In the USA, McCain has proposed reacting to the higher oil prices by temporarily cutting taxes. This is in keeping with the Republican solution to everything -- cut taxes. Hillary Clinton has jumped on the McCain tax cutting train, hoping to draw more contrasts with Barack Obama. Meanwhile, Obama finds himself in the same camp as George W. Bush in opposing a symbolic tax holiday. A few paragraphs from the New York Times, via Drezner:
At a meeting with voters in North Carolina on Monday, Mr. Obama said lifting the gas tax for three months would save the average consumer no more than $30, a figure confirmed by Congressional analysts. Mr. Obama has previously dismissed Mr. McCain’s proposal as a “scheme.”
“Half a tank of gas,” Mr. Obama told his audience. “That’s his big solution.”
President Bush’s spokeswoman essentially sided with Mr. Obama in saying that tax holidays and new levies on oil companies would not address the long-term problems of dependence on foreign oil.
Dana Perino, the White House spokeswoman, said gasoline prices were “entirely too high, but I think it would be disingenuous and unfortunate for American consumers for them to be led to believe that there is a short-term fix.”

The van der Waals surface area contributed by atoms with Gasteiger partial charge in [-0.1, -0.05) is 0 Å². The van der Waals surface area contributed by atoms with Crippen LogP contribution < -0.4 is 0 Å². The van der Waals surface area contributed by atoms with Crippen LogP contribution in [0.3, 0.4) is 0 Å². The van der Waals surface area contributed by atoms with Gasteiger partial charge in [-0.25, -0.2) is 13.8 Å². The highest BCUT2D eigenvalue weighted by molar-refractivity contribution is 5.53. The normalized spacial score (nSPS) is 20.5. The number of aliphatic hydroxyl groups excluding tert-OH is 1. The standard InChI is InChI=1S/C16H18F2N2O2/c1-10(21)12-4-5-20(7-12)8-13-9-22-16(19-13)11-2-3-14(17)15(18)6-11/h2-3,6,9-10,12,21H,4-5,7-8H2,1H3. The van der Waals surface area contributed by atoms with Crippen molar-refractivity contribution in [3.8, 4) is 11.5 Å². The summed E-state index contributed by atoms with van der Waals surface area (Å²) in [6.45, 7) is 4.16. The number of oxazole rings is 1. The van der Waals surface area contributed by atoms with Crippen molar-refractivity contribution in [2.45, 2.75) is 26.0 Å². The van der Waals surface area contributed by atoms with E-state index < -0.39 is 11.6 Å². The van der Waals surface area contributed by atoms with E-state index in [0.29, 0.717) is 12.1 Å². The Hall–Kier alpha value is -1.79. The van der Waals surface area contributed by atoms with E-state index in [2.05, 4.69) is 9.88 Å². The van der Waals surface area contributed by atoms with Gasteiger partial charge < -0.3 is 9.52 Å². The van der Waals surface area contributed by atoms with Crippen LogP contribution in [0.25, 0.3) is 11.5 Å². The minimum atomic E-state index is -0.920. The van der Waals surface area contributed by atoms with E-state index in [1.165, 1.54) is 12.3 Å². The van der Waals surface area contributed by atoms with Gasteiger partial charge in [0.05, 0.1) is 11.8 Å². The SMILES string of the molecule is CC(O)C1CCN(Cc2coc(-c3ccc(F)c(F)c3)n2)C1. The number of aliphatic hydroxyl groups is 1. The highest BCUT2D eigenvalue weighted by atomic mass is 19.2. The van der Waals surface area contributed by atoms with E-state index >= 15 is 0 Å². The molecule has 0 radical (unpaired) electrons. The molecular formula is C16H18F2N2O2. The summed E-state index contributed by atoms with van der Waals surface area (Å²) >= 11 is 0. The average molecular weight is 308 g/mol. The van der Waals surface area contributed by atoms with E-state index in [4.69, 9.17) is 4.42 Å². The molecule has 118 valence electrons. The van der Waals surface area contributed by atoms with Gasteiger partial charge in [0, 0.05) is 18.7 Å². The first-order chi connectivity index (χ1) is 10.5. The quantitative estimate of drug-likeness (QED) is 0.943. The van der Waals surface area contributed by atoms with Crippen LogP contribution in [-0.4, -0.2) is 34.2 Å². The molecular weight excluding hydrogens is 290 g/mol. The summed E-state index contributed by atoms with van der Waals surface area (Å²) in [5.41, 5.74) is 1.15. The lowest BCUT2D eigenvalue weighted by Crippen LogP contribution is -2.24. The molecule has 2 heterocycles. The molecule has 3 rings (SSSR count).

The Energy Information Administration, which is the Energy Department's independent analytical arm, estimated that if Congress had cleared Bush's ANWR drilling plan the oil would have been available to refiners in 2011, but only at a small volume of 40,000 barrels a day -- a drop in the bucket compared with the 20.6 million barrels the U.S. consumes daily.
At peak production, ANWR could have potentially added 780,000 barrels a day to U.S. crude oil output by 2020, according to the EIA.
The extra supplies would have cut dependence on foreign oil, but only slightly. With ANWR crude, imports would have met 60 percent of U.S. oil demand in 2020, down from 62 percent without the refuge's supplies.
Perhaps it is an even larger error to talk about this issue in isolation. Just last March, Bush noted that oil is a fungible commodity. That is to a large extent true, as long as there is a functioning global market for oil. If, say, Venezuela shifts its exports to China, that will displace some exports other countries make to China, which can then be shipped to the US.But fungibility cuts more ways than one, and, accordingly, ANWR will have an impact on oil prices proportionate to its negligible impact on the global market for oil.